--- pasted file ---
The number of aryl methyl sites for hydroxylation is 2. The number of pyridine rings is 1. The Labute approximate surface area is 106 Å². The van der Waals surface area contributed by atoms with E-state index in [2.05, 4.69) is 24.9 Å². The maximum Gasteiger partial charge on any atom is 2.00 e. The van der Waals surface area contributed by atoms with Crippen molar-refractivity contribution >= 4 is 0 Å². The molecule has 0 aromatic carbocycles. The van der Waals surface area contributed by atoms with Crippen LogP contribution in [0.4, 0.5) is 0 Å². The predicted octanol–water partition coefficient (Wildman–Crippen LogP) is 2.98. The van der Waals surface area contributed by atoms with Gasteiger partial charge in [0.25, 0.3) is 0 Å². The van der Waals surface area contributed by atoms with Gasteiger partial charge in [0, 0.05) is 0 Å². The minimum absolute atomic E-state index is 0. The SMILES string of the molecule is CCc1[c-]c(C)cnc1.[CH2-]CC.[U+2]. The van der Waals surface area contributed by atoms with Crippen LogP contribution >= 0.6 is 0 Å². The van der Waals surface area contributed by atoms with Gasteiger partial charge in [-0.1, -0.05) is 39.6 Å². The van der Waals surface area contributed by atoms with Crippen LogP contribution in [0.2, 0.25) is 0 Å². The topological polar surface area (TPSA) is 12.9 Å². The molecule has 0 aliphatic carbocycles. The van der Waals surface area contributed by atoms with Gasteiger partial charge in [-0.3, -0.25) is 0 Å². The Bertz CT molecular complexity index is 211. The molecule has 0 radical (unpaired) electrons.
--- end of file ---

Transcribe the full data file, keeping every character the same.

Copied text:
The number of aryl methyl sites for hydroxylation is 2. The number of pyridine rings is 1. The Labute approximate surface area is 106 Å². The van der Waals surface area contributed by atoms with E-state index in [2.05, 4.69) is 24.9 Å². The maximum Gasteiger partial charge on any atom is 2.00 e. The van der Waals surface area contributed by atoms with Crippen molar-refractivity contribution >= 4 is 0 Å². The molecule has 0 aromatic carbocycles. The van der Waals surface area contributed by atoms with Crippen LogP contribution in [0.4, 0.5) is 0 Å². The predicted octanol–water partition coefficient (Wildman–Crippen LogP) is 2.98. The van der Waals surface area contributed by atoms with Gasteiger partial charge in [0.25, 0.3) is 0 Å². The van der Waals surface area contributed by atoms with Gasteiger partial charge in [0, 0.05) is 0 Å². The minimum absolute atomic E-state index is 0. The SMILES string of the molecule is CCc1[c-]c(C)cnc1.[CH2-]CC.[U+2]. The van der Waals surface area contributed by atoms with Crippen LogP contribution >= 0.6 is 0 Å². The van der Waals surface area contributed by atoms with Gasteiger partial charge in [-0.1, -0.05) is 39.6 Å². The van der Waals surface area contributed by atoms with Crippen LogP contribution in [0.2, 0.25) is 0 Å². The topological polar surface area (TPSA) is 12.9 Å². The molecule has 0 aliphatic carbocycles. The van der Waals surface area contributed by atoms with Gasteiger partial charge in [-0.3, -0.25) is 0 Å². The Bertz CT molecular complexity index is 211. The molecule has 0 radical (unpaired) electrons.